After a comprehensive review of the research on aspartame (e.g., NutraSweet), which included more than 500 reports and studies, a panel of experts has concluded that the artificial sweetener is safe, all but dismissing earlier worries that it might cause cancer, neurological damage or other health problems. The 100-page report, published in the September Critical Reviews in Toxicology, also concludes there is no reason to think that consuming aspartame might cause weight gain, as some research has suggested.
Does that now give you carte blanche to consume food and drinks sweetened with aspartame? Not entirely. Even after this seemingly comprehensive analysis of the research, some doubts remain.
Opposing View. According to the Center for Science in the Public Interest (CSPI), a Washington-based consumer advocacy group, the conclusions of the report are biased because it was sponsored by Ajinomoto, a major manufacturer of the sweetener. However, the identity of the sponsor was not disclosed to researchers until after the report was ready for publication. CSPI still classifies aspartame as an ingredient to avoid because it ?probably increases the risk of cancer.?
Lowdown on Aspartame Safety. Whether you trust the recent report or side with CSPI, here’s what you should know. Both in the U.S. and in Europe, most experts agree that consuming 40 to 50 milligrams per kilogram of body weight per day is safe. For a 150-pound person, that’s about 2,700 to 3,400 milligrams of aspartame a day.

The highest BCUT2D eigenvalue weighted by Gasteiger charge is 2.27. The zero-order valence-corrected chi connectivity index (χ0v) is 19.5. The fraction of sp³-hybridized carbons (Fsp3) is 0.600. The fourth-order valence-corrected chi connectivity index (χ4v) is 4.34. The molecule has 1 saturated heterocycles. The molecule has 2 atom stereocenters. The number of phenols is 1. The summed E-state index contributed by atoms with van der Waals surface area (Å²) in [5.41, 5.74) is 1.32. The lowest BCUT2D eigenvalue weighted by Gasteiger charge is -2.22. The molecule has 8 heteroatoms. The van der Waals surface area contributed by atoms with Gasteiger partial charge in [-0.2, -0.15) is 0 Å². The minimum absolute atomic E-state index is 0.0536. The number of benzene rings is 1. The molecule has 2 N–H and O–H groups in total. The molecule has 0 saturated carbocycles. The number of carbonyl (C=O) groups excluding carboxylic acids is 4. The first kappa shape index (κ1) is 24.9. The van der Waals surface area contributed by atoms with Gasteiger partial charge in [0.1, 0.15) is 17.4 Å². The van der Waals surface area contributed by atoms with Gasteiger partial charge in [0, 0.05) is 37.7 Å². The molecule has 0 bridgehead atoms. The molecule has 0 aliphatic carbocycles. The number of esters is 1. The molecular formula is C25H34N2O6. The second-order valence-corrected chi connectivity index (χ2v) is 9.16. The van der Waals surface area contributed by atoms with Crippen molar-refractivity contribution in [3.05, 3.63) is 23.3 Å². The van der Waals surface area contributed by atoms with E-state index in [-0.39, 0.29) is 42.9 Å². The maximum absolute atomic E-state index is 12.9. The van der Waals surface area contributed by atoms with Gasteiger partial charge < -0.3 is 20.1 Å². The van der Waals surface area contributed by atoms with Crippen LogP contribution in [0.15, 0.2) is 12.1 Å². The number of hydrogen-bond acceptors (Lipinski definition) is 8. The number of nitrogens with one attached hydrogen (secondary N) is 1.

The average intake of aspartame in the U.S. is 330 milligrams a day (a 12-ounce can of aspartame-sweetened soda contains about 180 milligrams). About 5% of the population takes in as much as 1,000 milligrams a day’still well within the estimated safety range.
What about critics who point to methanol in aspartame that converts to toxic formaldehyde? It’s true the body converts methanol to formaldehyde as a normal byproduct of metabolism. And some methanol can convert when it’s still in the can, as it does when aspartame deteriorates or gets too hot. But the fact is, you can get more than 10 times as much methanol from a glass of fruit juice as you get from the same amount of aspartame-sweetened soda.
EN‘s Bottom Line. While the evidence seems pretty clear that small amounts of aspartame (two diet drinks a day) are harmless, it’s less clear what the effects of large intakes are. Moreover, there may be people who are susceptible to small doses (as a headache trigger, for example).
Until research elucidates such effects, EN suggests limiting your intake of aspartame-sweetened diet drinks to two a day. Drinking that much or using NutraSweet in your morning coffee should have no ill effects. Or you could simply switch to sucralose (Splenda), which has generally gotten a clean bill of health.